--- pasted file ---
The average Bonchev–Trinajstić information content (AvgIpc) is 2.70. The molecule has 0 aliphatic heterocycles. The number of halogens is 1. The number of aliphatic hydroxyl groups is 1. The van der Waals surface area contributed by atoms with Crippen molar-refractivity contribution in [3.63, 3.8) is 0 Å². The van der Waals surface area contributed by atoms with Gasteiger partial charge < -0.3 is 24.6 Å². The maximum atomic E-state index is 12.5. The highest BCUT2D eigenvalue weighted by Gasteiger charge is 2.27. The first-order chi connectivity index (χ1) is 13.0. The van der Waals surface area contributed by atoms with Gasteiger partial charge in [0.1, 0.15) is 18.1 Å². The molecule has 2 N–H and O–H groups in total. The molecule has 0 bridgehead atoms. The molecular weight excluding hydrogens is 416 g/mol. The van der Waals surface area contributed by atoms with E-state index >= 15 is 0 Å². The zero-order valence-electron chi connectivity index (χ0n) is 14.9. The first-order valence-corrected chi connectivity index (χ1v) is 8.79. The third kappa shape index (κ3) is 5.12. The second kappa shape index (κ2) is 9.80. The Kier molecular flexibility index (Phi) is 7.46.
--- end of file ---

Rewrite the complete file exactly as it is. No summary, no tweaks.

The average Bonchev–Trinajstić information content (AvgIpc) is 2.70. The molecule has 0 aliphatic heterocycles. The number of halogens is 1. The number of aliphatic hydroxyl groups is 1. The van der Waals surface area contributed by atoms with Crippen molar-refractivity contribution in [3.63, 3.8) is 0 Å². The van der Waals surface area contributed by atoms with Gasteiger partial charge < -0.3 is 24.6 Å². The maximum atomic E-state index is 12.5. The highest BCUT2D eigenvalue weighted by Gasteiger charge is 2.27. The first-order chi connectivity index (χ1) is 13.0. The van der Waals surface area contributed by atoms with Gasteiger partial charge in [0.1, 0.15) is 18.1 Å². The molecule has 2 N–H and O–H groups in total. The molecule has 0 bridgehead atoms. The molecular weight excluding hydrogens is 416 g/mol. The van der Waals surface area contributed by atoms with E-state index >= 15 is 0 Å². The zero-order valence-electron chi connectivity index (χ0n) is 14.9. The first-order valence-corrected chi connectivity index (χ1v) is 8.79. The third kappa shape index (κ3) is 5.12. The second kappa shape index (κ2) is 9.80. The Kier molecular flexibility index (Phi) is 7.46.